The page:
How Does Guardianship Work in Pennsylvania?

When a guardianship is established, the appointed guardian has the legal responsibility to manage the affairs of an incapacitated individual. Through the guardianship process, the court can appoint a person, agency, or institution to act as guardian for a person deemed to be legally incapacitated. If someone you love has been rendered unable to manage their own affairs, you may find yourself in the midst of guardianship proceedings. Here is some of what you will need to know,

How Does Guardianship Work in Pennsylvania?

In Pennsylvania, those people aged 18 or older are presumed to have the capacity to make their own decision and manage their own affairs. Sometimes, however, a person will lose this capacity due to age, illness or injuries. As a result, the incapacitated individual needs the assistance of another in order to have their affairs managed. This is where guardianship comes into play.

Prior to guardianship proceedings, a probate court must first find that the person is legally incapacitated. Incapacitation means that the person is unable, in whole or in part, to manage their own affairs. Such affairs include those of both a financial or medical nature. It merits mentioning that guardianship is considered to be a very restrictive arrangement for the person subject to the guardianship, who is referred to as the “ward.” Because of the restrictive nature of a guardianship arrangement, the probate court will evaluate whether or not there are less restrictive alternatives that would still serve and protect the interests of the proposed ward. If there are not, and the court deems the person to be incapacitated, a guardianship will be established.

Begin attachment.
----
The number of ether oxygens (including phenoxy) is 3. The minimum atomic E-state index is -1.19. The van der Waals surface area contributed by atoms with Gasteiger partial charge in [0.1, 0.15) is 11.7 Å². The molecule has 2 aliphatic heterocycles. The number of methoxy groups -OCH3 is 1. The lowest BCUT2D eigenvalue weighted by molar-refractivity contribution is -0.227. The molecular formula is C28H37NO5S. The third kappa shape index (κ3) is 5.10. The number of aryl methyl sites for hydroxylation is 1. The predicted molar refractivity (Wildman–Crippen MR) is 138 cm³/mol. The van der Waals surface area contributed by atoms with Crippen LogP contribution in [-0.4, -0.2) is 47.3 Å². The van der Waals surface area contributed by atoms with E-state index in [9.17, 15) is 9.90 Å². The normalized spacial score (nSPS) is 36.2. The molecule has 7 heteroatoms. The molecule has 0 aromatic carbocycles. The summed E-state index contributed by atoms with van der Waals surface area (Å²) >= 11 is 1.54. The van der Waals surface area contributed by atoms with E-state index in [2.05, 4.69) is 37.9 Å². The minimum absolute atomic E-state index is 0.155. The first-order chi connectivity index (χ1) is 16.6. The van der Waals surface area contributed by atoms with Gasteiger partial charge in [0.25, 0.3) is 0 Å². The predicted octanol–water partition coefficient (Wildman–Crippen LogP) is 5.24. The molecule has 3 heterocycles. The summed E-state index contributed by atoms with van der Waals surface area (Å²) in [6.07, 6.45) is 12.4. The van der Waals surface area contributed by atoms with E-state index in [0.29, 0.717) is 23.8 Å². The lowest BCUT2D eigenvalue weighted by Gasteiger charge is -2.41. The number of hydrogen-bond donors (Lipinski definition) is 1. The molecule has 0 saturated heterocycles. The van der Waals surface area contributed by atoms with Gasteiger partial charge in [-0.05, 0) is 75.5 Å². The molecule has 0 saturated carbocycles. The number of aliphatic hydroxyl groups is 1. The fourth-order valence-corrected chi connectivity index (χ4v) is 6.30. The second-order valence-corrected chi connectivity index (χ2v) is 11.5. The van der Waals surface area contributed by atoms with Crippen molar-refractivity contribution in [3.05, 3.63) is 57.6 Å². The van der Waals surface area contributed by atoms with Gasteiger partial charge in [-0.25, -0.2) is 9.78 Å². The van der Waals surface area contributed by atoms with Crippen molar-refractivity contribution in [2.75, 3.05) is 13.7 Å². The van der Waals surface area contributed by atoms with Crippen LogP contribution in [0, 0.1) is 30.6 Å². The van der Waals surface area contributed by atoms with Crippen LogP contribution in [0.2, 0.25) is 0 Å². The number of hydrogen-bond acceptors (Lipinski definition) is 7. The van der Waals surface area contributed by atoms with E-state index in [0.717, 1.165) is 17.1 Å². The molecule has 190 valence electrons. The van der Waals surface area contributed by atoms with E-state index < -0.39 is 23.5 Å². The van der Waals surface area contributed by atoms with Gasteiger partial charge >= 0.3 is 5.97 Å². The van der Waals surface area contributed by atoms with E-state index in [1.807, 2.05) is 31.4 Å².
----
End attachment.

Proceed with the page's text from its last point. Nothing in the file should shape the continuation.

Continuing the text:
If you are looking to step into the role of guardian for a loved one or want to request someone else be appointed as guardian of your loved one, you will need to file a petition for guardianship with the probate court. In your petition, you are required to disclose the reasons why you think a guardian should be appointed. All interested parties must be given at least 20 days’ notice prior to the scheduling of the guardianship hearing, allowing them time to object if they so choose to.

At the guardianship hearing, there will be an opportunity for evidence to be presented concerning the incapacitation of your loved one as well as why you believe that establishing a guardianship is necessary. You will need to be able to present evidence from a qualified medical professional concerning the physical and mental status of your loved one and whether this medical professional supports the establishment of a guardianship. If the court deems it necessary to establish a guardianship, then a guardian will be appointed. As long as a person or entity has no conflict of interest, they are able to serve as guardian. Being a family member of the ward is not considered to be a conflict of interest.

Estate Planning Attorneys

Do you think your loved one needs a guardianship in place? Talk to the dedicated team at Jones, Gregg, Creehan & Gerace about your options. Contact us today.